Date of Graduation


Document Type

Dissertation (PhD)

Program Affiliation

Biomedical Sciences

Degree Name

Doctor of Philosophy (PhD)

Advisor/Committee Chair

Magnus Hook

Committee Member

Burton Dickey

Committee Member

Theresa M. Koehler

Committee Member

C. Wayne Smith

Committee Member

Yi Xu


Staphylococcus aureus is an opportunistic bacterial pathogen that can infect humans and other species. It utilizes an arsenal of virulence factors to cause disease, including secreted and cell wall anchored factors. Secreted toxins attack host cells, and pore-forming toxins destroy target cells by causing cell lysis. S. aureus uses cell-surface adhesins to attach to host molecules thereby facilitating host colonization. The Microbial Surface Components Recognizing Adhesive Matrix Molecules (MSCRAMMs) are a family of cell-wall anchored proteins that target molecules like fibronectin and fibrinogen. The Serine-aspartate repeat (Sdr) proteins are a subset of staphylococcal MSCRAMMs that share similar domain organization. Interestingly, the amino-terminus, is composed of three immunoglobulin-folded subdomains (N1, N2, and N3) that contain ligand-binding activity. Clumping factors A and B (ClfA and ClfB) and SdrG are Sdr proteins that bind to fibrinogen (Fg), a large, plasma glycoprotein that is activated during the clotting cascade to form fibrin. In addition to recognizing fibrinogen, ClfA and ClfB can bind to other host ligands.

Analysis of S. aureus strains that cause osteomyelitis led to the discovery of the bone-sialoprotein-binding protein (Bbp), an Sdr protein. Because several MSCRAMMs target more than one molecule, I hypothesized that Bbp may recognize other host proteins. A ligand screen revealed that the recombinant construct BbpN2N3 specifically recognizes human Fg. Surface plasmon resonance was used to determine the affinity of BbpN2N3 for Fg, and a dissociation constant of 540 nM was determined. Binding experiments performed with recombinant Fg chains were used to map the binding of BbpN2N3 to the Fg Aalpha chain. Additionally, Bbp expressed on the surface of Lactococcus lactis and S. aureus Newman bald mediated attachment of these bacteria to Fg Aalpha. To further characterize the interaction between the two proteins, isothermal titration calorimetry and inhibition assays were conducted with synthetic Fg Aalpha peptides. To determine the physiological implications of Bbp binding to Fg, the effect of Bbp on fibrinogen clotting was studied. Results show that Bbp binding to Fg inhibits the formation of fibrin. The consequences of this interaction are currently under investigation.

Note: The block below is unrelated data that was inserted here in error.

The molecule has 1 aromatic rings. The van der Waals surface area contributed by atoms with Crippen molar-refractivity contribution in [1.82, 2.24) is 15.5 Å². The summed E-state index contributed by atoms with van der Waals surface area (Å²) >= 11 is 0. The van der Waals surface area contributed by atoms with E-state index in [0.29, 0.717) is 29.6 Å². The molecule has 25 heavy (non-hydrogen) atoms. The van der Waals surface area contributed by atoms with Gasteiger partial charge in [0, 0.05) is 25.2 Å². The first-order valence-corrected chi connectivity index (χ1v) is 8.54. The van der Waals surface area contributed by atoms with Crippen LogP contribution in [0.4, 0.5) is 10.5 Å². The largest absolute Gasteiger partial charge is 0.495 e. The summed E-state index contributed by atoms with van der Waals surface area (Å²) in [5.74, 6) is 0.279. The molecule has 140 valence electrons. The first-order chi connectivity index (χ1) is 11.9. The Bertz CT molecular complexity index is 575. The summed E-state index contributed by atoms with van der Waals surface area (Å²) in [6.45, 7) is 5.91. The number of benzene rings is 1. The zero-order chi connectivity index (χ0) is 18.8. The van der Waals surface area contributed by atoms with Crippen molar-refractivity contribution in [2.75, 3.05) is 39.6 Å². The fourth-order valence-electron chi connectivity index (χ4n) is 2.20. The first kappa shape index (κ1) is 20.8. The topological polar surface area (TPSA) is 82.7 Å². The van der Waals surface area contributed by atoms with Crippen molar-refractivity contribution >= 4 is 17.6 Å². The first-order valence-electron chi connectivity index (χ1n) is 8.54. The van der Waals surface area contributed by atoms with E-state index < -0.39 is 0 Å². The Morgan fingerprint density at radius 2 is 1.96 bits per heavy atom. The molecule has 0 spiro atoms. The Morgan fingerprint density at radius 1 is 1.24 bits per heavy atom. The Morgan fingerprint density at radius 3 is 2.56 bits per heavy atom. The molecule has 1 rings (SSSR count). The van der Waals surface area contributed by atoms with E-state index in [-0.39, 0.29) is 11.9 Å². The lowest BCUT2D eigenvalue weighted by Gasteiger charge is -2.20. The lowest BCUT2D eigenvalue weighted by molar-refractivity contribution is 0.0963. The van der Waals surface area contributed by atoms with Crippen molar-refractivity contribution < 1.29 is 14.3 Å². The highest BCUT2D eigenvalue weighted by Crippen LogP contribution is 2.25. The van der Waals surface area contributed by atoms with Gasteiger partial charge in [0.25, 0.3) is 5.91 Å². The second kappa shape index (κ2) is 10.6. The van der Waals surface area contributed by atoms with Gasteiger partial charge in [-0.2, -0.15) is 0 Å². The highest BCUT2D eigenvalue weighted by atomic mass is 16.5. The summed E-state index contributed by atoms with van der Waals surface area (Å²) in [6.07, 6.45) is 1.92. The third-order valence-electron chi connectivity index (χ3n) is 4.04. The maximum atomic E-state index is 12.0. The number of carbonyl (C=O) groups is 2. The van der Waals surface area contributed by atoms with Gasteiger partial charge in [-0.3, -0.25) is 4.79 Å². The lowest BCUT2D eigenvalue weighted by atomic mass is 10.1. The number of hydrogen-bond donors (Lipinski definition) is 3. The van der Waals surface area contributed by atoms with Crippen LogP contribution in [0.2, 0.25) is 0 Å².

Together, these data demonstrate that human Fg is a novel ligand for Bbp. This study indicates that the MSCRAMM Bbp may aid in staphylococcal attachment by targeting both an extracellular matrix and a blood plasma protein. The implications of these novel findings are discussed.


Staphylococcus aureus, adhesin, MSCRAMM, ligand, Bbp, fibrinogen, fibrin inhibition, SdrE, Panton-Valentine leukocidin, MRSA



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